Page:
Guest Blogger: Xavier Axelson
Nov 8, 2011 Filed under: book recommendation, guest blogger, m/m, writing
Phoning IT in
By Xavier Axelson
I came across a concept recently I thought I would share. While discussing a popular television show and the work that goes into the production of the show my friend said, “You can tell the actress is phoning it in.”
Qu’est-ce que c’est “phoning it in?”
Upon further discussion, it was explained as someone who is doing just enough to get by, or performing on autopilot. The zest is gone but you are so good at doing what you do you can offer 5% and get away with it.
Hmm, I immediately began to wonder how this can relate to writers and kept mulling the concept of “calling it in” over and over in my head until I was reminded of a writers group I led during the past summer.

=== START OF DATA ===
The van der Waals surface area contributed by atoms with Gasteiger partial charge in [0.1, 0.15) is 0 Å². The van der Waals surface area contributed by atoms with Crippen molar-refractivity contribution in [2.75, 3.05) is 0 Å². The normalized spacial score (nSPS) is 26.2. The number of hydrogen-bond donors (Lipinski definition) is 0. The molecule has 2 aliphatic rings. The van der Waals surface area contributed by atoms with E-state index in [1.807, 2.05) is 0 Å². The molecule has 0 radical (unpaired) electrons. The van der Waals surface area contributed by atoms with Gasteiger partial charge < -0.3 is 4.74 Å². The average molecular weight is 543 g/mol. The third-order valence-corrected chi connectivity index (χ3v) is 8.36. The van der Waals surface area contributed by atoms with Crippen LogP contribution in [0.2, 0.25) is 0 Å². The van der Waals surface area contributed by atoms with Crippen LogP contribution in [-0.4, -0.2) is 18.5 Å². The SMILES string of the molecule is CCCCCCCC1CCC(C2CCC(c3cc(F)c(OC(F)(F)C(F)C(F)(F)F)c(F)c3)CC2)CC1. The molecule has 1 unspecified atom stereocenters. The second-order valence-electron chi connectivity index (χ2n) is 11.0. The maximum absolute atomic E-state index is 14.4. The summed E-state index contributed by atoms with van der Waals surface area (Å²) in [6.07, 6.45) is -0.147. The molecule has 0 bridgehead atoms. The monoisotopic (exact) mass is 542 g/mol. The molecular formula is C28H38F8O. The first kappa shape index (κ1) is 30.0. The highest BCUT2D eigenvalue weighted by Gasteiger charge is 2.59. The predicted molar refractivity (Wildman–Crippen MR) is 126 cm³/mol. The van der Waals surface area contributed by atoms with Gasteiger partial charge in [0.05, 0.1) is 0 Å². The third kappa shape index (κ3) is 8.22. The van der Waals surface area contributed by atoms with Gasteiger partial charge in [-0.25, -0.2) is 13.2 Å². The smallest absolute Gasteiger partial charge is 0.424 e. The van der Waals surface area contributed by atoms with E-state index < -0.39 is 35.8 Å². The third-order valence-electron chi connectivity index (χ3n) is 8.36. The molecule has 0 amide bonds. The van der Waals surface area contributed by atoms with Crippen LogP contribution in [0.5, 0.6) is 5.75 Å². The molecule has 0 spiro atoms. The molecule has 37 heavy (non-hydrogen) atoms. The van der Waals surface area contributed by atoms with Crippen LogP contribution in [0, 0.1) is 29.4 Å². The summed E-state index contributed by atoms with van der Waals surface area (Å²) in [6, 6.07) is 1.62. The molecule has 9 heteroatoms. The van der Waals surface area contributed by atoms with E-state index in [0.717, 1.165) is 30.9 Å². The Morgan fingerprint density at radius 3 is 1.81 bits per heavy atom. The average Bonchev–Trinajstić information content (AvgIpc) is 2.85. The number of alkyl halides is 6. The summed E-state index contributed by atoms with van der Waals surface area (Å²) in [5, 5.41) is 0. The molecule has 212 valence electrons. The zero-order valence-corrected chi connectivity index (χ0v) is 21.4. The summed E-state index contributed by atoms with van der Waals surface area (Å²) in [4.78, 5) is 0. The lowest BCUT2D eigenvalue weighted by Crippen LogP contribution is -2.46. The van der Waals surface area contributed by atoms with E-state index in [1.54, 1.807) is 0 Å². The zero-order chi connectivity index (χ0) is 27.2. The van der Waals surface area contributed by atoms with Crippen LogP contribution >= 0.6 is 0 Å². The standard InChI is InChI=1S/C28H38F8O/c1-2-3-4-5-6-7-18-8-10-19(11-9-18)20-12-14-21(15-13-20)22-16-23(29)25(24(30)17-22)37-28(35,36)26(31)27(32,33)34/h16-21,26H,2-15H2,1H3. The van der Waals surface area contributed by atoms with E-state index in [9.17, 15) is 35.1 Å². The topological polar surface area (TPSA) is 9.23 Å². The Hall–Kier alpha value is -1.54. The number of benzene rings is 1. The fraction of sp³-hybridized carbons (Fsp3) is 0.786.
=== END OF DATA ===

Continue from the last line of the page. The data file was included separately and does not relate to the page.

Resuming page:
I remember one writer who wrote beautiful corset ripping romances. Great sweeping things reminiscent of Gone with the Wind, if not a bit dramatic, definitely well written for someone of tender college age. My advice to this writer week after week was to be more “generous” with the story and character. If you are going to write a grand, epic romance then be generous with details and slow the pace down. It isn’t a race. Not every story has to be Gone with the Wind and over 1000 pages but I felt this writer’s style was lush and beautiful enough but was not matching the pace of the story they were hoping to tell. I realized it is easy as a writer to “phone in” details. I found certain elements of the romance to be typical of the genre and so tired I ached to relieve the words of their decade’s long slavery. Perhaps I am being difficult and asking more of myself as a writer than necessary. Are readers willing to go along with a story because the genre dictates what will and always happens next? Wrong side of the tracks hero pulls high society maiden from her society column and deflowers amid the wilds of her wealthy fathers estate? It’s been done and will be done again and again, and why not? The idea of phoning it in comes in to play when a write just rehashes the story with little deviation from a story told repeatedly from the beginning of romance. Readers can also be guilty of phoning it in from time to time. I’m guilty of this, believe me, I am far from reproach. I am an easy sell when it comes to books, but that’s another blog. Isn’t easy to just find a series of books or a particular writer and just keep going back for more? Do you really have to think about it? You know what is being served, all you have to do is show up, wipe your feet, sit down, and eat what’s being served. You know what the next course/chapter will be. You’re phoning it in.